Managing employee distraction
With the plethora of multi-platform use in our daily lives, whether at home or at work, its not surprising that employees are finding themselves distracted. In a recent VirginPulse survey, an astounding 95 per cent of workers admitted to being distracted during the work day.
For those who considered themselves to be distracted, 45 per cent pinned their distraction on technology such as emails and text messages, with other distractions such as socialising and worries about family or financial pressure cited as taking up their attention.
It was also revealed that 35 per cent named non-related online activities as another time suck.
So what can business owners and employers do against this overwhelming tide of distraction and procrastination?
In the VirginPulse survey it was revealed that the office environment was a distraction in itself, due to the noise pollution of conversations, music and other sounds. However it was found that overall health was an important factor for those employees who were able to stay on task.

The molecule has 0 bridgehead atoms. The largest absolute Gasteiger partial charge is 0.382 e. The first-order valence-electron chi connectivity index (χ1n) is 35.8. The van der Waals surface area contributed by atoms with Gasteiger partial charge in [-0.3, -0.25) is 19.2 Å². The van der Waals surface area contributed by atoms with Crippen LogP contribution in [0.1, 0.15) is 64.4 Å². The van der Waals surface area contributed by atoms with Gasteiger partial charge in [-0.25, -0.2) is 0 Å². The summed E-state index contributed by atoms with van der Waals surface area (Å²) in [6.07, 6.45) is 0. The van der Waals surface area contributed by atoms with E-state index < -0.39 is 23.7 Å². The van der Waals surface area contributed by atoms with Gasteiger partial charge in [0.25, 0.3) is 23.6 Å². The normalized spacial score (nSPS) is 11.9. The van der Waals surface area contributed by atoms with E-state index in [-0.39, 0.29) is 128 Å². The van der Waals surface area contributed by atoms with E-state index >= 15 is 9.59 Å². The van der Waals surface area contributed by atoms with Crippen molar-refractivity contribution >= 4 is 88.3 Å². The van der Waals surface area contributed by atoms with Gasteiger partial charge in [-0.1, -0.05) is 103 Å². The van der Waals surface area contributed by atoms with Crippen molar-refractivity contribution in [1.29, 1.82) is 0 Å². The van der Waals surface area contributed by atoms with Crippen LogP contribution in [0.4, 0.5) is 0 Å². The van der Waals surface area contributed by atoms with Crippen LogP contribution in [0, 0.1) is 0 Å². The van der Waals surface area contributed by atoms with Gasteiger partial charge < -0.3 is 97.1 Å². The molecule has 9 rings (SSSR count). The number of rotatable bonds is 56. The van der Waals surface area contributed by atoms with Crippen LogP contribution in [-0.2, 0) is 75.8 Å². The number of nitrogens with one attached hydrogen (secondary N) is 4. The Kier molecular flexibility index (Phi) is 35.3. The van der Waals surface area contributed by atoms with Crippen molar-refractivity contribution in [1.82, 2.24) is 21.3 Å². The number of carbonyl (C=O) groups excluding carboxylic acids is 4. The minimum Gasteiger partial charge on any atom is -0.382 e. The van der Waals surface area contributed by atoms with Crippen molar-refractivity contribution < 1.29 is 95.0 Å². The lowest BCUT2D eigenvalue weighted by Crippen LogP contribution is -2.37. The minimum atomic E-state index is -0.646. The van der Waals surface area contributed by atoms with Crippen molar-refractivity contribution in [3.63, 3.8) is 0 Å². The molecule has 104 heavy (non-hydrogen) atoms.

The primary hero for staying alert and on track was getting sufficient sleep, while 70 per cent find that their ability to stay focussed at work is impacted by their health habits.
The VirginPulse survey emphasises the need to educate employees on the importance of maintaining healthy living habits including the importance of sufficient sleep not only for work, but for personal wellbeing.
Dr Marty Martin advises in his piece for Physician's Weekly that employers should analyse the work setup and even the job description for those employees finding themselves distracted at work before reprimanding them.
"Realise that if the work environment and the job are poorly designed, you will continue to bring in highly talented individuals who will not do well," writes Dr Martin, "not because of them, but because of the bad job design."